November has been a tough month so far for President Obama and his economic policies. After suffering a “shellacking” by voters on Election Day, the president encountered push‐back against his mercantilist trade policies at the Group of 20 summit in Seoul last week.
On the two trade issues he pressed at the G-20 meeting — getting tough with China over its currency and driving a hard bargain with Korea to wrap up a trade agreement — his approach was flatly rejected in both cases. As the normally sympathetic New York Times trumpeted on its front page on Friday, “Obama’s Economic View Is Rejected on World Stage: China, Britain and Germany Challenge U.S. — Trade Talks with Seoul Fail, Too.”
Most observers agree that China should continue to move toward a more flexible currency, and that likely would mean a stronger yuan. But the administration is isolated in its insistence that China’s currency is the major stumbling block to a global recovery.
Global leaders rightly rejected the administration’s idea of setting a 4 percent cap on current account surpluses and deficits. German Economics Minister Rainer Bruederle branded the proposal “old‐style central planning,” a stinging rebuke from Continental Europe.
The low point of the week, however, was Mr. Obama’s failure to reach agreement with his Korean hosts over his administration’s remaining objections to the U.S.-Korea trade agreement.
Negotiated under the George W. Bush administration and signed in 2007, the agreement would eliminate almost all trade barriers between our two nations upon full implementation. The agreement has been stalled for more than three years by objections in Congress over its automobile provisions.
Representatives sensitive to the “Detroit Three” automakers claim it would not do enough to eliminate non‐tariff barriers to U.S. auto exports to Korea. They blame Korean trade barriers for the fact that Americans buy a lot more cars imported from Korea than vice versa. It quickly became clear last week, as the president and U.S. negotiators pressed the Koreans, that their objective was not only or primarily to further open the Korean market, but to delay the further opening of the U.S. market.
At the behest of the United Autoworkers Union (UAW), Ford and Chrysler, the president pushed the Koreans to accept the delay of the phaseout of the 2.5 percent U.S. tariff on imported autos and the 25 percent tariff on trucks. The UAW is even demanding an automobile‐specific safeguard provision that would allow special duties to be imposed if Korean imports grew too rapidly for the comfort of U.S. producers. The Koreans rightly refused to backtrack on the agreement’s market‐opening provisions.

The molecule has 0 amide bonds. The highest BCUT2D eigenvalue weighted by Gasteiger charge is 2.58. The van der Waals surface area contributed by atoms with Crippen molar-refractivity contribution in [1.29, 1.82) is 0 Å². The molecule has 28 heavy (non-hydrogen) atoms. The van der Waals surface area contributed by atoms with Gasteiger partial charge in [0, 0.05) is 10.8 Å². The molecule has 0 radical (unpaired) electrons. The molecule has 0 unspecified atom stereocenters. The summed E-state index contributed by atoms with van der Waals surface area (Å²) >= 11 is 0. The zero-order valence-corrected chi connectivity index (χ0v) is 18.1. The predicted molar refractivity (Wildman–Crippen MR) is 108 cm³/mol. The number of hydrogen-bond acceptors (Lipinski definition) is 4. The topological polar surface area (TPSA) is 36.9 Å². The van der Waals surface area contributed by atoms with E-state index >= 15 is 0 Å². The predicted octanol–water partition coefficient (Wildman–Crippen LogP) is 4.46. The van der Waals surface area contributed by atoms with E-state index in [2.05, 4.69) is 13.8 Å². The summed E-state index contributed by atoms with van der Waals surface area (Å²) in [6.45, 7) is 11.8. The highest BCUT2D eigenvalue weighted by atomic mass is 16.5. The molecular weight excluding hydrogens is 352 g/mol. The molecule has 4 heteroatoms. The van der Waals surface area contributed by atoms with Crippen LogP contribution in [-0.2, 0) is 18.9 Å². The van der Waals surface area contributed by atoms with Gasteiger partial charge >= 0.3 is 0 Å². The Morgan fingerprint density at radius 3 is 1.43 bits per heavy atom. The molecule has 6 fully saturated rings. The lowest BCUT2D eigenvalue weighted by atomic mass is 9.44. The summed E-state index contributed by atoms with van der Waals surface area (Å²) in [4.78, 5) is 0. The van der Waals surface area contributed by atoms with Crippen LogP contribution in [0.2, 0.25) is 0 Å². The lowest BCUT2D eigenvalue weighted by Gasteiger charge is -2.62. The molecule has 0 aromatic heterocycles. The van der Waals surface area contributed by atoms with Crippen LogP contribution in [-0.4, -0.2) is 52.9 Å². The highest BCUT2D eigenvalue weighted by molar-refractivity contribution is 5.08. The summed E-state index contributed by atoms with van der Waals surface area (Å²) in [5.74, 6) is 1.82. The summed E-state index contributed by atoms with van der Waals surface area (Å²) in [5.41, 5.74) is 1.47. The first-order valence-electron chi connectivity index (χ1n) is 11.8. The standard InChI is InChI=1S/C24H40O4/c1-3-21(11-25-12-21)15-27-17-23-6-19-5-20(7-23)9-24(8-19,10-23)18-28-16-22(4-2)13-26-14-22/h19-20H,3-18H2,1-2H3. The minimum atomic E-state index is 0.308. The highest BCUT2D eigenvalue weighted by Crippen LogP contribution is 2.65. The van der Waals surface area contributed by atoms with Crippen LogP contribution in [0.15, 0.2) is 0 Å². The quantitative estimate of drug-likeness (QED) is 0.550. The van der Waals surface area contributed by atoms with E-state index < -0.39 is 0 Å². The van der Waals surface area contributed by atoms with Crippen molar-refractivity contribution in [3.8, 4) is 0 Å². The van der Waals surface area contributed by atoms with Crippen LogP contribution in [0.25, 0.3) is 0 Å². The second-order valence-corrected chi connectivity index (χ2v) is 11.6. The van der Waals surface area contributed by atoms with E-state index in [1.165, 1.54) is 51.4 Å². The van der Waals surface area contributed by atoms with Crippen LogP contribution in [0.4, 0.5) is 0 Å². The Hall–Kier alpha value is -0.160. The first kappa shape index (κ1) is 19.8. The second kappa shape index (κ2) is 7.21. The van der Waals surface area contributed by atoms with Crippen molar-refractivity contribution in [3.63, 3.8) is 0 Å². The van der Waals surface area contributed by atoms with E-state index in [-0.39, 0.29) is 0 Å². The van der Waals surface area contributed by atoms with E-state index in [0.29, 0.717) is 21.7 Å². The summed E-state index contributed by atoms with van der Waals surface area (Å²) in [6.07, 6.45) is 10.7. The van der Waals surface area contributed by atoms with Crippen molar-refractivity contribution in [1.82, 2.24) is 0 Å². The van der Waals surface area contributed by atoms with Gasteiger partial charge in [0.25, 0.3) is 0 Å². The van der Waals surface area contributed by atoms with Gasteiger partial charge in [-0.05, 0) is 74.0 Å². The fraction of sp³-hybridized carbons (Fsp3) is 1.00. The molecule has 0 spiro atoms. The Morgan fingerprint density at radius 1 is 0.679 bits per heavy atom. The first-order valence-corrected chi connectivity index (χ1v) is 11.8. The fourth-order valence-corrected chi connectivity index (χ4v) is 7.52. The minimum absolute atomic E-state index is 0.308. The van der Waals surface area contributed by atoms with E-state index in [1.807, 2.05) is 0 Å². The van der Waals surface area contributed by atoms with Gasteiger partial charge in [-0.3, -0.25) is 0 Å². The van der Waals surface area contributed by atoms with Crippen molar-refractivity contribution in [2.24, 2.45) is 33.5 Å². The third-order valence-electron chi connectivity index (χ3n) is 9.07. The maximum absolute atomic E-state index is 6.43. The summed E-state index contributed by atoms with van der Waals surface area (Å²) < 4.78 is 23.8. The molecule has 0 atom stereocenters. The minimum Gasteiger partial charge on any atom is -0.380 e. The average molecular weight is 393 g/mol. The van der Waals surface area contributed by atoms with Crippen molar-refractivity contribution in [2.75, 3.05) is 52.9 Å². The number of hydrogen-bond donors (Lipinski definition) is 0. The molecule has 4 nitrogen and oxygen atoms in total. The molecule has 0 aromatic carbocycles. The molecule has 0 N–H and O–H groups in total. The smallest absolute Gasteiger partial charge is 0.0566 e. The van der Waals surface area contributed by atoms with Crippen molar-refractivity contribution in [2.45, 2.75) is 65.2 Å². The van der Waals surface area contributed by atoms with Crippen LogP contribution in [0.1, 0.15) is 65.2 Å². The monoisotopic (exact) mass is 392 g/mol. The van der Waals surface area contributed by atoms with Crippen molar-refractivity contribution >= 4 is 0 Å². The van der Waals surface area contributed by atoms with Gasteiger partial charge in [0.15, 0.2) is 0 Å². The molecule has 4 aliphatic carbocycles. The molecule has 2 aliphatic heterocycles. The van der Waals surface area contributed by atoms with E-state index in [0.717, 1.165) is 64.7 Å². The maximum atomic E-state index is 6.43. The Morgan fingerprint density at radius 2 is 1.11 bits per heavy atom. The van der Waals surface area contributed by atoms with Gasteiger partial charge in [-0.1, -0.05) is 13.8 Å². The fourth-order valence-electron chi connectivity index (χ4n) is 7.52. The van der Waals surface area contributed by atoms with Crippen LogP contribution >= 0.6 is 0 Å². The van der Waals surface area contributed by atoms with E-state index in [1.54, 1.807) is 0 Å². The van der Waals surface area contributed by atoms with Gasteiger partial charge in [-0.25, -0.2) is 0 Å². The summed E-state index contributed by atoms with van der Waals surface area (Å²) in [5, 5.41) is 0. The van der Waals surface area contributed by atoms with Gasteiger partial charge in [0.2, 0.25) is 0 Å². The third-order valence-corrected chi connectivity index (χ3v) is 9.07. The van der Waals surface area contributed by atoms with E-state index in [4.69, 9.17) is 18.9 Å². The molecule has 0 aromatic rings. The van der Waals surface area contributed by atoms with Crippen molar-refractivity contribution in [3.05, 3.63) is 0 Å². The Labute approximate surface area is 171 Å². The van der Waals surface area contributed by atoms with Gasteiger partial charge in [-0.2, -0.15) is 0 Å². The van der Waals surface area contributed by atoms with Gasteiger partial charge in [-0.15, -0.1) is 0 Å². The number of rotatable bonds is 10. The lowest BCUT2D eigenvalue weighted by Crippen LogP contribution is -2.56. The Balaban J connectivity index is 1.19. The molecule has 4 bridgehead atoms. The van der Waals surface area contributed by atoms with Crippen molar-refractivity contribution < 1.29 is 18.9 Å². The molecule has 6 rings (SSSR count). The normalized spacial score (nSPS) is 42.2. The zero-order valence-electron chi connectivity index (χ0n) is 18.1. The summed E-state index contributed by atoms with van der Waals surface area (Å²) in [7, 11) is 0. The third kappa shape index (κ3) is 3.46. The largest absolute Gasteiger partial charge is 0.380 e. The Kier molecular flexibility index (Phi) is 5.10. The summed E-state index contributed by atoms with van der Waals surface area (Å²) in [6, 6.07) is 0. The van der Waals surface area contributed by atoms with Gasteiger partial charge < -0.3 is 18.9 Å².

The talks also foundered on the Obama administration’s demand that Korea relax emission and mileage standards so U.S. automakers can more easily modify their cars for the Korean market. This is the same administration that insists that all trade agreements must strengthen the environmental and labor standards of our trading partners. Yet U.S. negotiators were strong‐arming the Korean government to weaken its own standards while the Obama administration seeks to impose higher mileage and emission standards on cars sold in the United States. Again, the Koreans understandably balked.
Instead of muddying the waters with its unreasonable demands, the Obama administration should accept the U.S.-Korea free‐trade agreement as 95 percent of a very good loaf. The U.S. International Trade Commission estimates that the agreement as written would boost U.S. exports by $10 billion a year when it took full effect. That would make a major contribution to the president’s stated goal of boosting U.S. exports and creating better‐paying jobs for American workers.
Beyond the lost economic opportunities, Mr. Obama’s mishandling of the Korea trade negotiations is a major diplomatic setback. At the G-20 meeting in Toronto in June, the president pledged to work with Korean President Lee Myung‐bak to resolve differences by the meeting and to present the agreement to the U.S. Congress early in 2011. The fact that Mr. Obama failed to deliver will weaken the credibility of the United States in other trade negotiations, including the ongoing Doha, Qatar, round of talks with the 150 members of the World Trade Organization.
There is still time to save the U.S.-Korea agreement and present it to the potentially more trade‐friendly Congress that will convene in January. But for now, Mr. Obama has chosen to serve the narrow interests of two domestic automakers and their union rather than the overall economic and strategic interests of the American people.